Bunnie McCormack, Library Media Specialist at Chasco Middle School in Pasco county, was awarded the middle school Amanda Award for her Guitar Hero program that “encourages students to complete reading, writing, FCAT, and technological components by participating in the LEARN based Guitar Hero Motivational program.” Jodie Delgado, Library Media Specialist at Coral Shores High School in Monroe county, won the high school Amanda Award for her Poetry Out Loud program that increases the visibility of poetry in her school. Her students learn that poetry can be fun as they discuss it in a “non-threatening manner and learn recitation techniques and gain self-confidence in speaking before others.” Congratulations to Karen Kise, principal of Meadowlane Primary School in West Melbourne, winner of the elementary Principals Advocate for Excellence Award, and to Toni Stivender, principal of Sebring High School in Sebring, winner of the secondary Principals Advocate for Excellence Award. Both principals were nominated by their library media specialists, Connie Benavidez and Sandra Rankhorn respectively, for their leadership and advocacy of exemplary school library media programs at their schools.

SAV E T H E DAT E !

September 28-30, 2011

39th Annual Fame Conference Bonnet Creek Hilton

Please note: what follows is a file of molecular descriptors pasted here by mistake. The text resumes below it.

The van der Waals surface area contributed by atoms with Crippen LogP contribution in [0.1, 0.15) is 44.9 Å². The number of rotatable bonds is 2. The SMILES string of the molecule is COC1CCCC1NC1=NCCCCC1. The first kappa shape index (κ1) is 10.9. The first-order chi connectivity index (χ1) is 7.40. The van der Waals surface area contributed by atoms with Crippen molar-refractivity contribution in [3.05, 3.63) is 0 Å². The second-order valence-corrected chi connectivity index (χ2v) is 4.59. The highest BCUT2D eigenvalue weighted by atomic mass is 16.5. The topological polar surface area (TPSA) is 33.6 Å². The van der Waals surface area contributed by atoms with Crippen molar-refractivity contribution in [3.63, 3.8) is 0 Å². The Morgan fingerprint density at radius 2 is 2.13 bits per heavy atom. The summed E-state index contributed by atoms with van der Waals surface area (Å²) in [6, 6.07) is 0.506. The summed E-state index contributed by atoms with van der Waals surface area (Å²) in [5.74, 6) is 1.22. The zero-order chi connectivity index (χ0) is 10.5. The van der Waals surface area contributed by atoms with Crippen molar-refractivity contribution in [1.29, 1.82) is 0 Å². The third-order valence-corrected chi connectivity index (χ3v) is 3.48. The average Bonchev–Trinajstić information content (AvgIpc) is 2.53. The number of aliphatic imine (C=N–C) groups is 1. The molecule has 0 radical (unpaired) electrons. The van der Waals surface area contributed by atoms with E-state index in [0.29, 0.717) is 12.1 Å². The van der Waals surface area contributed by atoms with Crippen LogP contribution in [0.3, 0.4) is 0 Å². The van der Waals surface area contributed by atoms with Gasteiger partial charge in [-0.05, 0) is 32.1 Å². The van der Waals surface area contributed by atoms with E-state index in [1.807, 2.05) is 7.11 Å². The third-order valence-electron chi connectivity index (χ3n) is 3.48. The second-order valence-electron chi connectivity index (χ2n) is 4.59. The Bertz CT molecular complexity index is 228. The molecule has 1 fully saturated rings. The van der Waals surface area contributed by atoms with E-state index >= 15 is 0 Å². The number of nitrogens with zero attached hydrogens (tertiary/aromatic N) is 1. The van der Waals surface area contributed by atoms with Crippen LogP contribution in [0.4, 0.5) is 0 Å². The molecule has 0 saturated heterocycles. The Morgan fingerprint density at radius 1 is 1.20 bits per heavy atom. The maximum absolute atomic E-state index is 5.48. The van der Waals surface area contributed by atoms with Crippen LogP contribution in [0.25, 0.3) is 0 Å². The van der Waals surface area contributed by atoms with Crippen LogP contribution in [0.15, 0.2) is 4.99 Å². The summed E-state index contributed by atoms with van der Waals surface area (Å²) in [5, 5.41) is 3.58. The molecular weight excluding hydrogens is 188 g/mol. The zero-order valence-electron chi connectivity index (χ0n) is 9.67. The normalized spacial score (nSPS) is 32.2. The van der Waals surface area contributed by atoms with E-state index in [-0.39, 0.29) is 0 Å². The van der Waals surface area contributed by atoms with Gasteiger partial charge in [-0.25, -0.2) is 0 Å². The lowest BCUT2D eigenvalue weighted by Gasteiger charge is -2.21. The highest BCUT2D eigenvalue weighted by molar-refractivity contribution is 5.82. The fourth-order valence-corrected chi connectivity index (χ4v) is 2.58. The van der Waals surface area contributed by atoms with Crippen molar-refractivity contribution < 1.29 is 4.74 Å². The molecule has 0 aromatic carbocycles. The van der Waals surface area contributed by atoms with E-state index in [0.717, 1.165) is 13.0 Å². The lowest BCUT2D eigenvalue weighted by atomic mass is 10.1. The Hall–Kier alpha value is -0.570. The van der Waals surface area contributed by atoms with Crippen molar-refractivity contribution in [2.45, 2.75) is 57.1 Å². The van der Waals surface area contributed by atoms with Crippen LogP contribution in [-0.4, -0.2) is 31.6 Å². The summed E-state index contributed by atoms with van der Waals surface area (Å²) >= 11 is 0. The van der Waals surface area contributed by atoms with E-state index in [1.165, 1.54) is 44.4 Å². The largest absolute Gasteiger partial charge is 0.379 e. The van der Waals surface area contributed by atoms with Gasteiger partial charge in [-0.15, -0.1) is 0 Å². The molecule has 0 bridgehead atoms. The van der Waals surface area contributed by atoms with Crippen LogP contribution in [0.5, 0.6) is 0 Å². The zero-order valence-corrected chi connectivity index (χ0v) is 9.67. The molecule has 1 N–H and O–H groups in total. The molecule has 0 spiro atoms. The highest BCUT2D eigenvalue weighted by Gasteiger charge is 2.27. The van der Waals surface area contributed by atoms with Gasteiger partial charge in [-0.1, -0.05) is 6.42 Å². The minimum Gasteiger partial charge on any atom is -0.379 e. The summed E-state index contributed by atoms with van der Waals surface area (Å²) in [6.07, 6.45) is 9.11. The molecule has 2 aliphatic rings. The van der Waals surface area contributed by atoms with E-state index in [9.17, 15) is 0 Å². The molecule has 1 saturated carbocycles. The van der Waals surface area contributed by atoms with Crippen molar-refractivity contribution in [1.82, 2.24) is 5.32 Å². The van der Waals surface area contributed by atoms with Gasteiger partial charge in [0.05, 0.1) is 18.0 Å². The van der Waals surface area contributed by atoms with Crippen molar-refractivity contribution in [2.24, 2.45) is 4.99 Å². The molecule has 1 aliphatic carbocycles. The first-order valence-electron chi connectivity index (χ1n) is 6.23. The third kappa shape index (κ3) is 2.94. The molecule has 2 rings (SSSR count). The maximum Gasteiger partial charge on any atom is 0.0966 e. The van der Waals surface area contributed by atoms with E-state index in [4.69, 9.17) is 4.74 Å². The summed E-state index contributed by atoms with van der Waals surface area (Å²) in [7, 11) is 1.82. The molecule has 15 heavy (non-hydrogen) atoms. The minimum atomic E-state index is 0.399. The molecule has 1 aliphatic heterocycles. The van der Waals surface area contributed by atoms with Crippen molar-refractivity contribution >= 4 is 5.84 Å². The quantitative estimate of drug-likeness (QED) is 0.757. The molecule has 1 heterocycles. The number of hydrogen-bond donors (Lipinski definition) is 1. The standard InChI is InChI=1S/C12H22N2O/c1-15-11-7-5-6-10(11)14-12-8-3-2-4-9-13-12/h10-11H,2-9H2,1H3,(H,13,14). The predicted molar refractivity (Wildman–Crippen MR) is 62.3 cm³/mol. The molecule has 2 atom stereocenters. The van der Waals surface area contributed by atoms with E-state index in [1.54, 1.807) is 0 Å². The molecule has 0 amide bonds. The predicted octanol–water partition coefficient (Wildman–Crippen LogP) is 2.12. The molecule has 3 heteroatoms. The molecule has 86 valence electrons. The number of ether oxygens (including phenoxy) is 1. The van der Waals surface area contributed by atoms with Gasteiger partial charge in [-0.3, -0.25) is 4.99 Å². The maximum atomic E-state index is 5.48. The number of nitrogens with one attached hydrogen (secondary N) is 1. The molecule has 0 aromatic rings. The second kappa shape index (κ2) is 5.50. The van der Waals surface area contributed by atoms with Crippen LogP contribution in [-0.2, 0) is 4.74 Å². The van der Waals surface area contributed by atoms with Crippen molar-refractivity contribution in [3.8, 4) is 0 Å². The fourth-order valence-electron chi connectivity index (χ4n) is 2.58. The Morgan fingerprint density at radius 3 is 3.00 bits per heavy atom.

| Florida Media Quarterly | Winter 2011 | Page 9 |


Award Winners continued from 10

Principals Advocate Award

The Amanda Award Deadline – May 15 This award recognizes a high school and middle school media specialist for developing programs that enhance and support the self-esteem and well being of young adults by creating exemplary environments where students are made to feel that they fit in and that they are part of the school. Davidson Titles, Inc. sponsors the Amanda Award. Award Recipients receive $300 and a trophy. 2010 Amanda Award – Middle School Winner Bunnie McCormack, Library Media Specialist Chasco Middle School Pasco County “Guitar Hero” Bunnie’s award-winning program “encourages students to complete reading, writing, FCAT, and technological components by participating in the LEARN based Guitar Hero Motivational program.” 2010 Amanda Award – High School Winner Jodie Delgado, Library Media Specialist Coral Shores High School Monroe County “Poetry Out Loud” Jodie’s award-winning program “increases the visibility of poetry”. Students learn that poetry can be fun as they discuss it in a “non-threatening manner and learn recitation techniques and gain selfconfidence in speaking before others.”

Previous Winner 2009 Amanda Award winner–High School Brigitta McTigue, Library Media Specialist Park Vista Community High School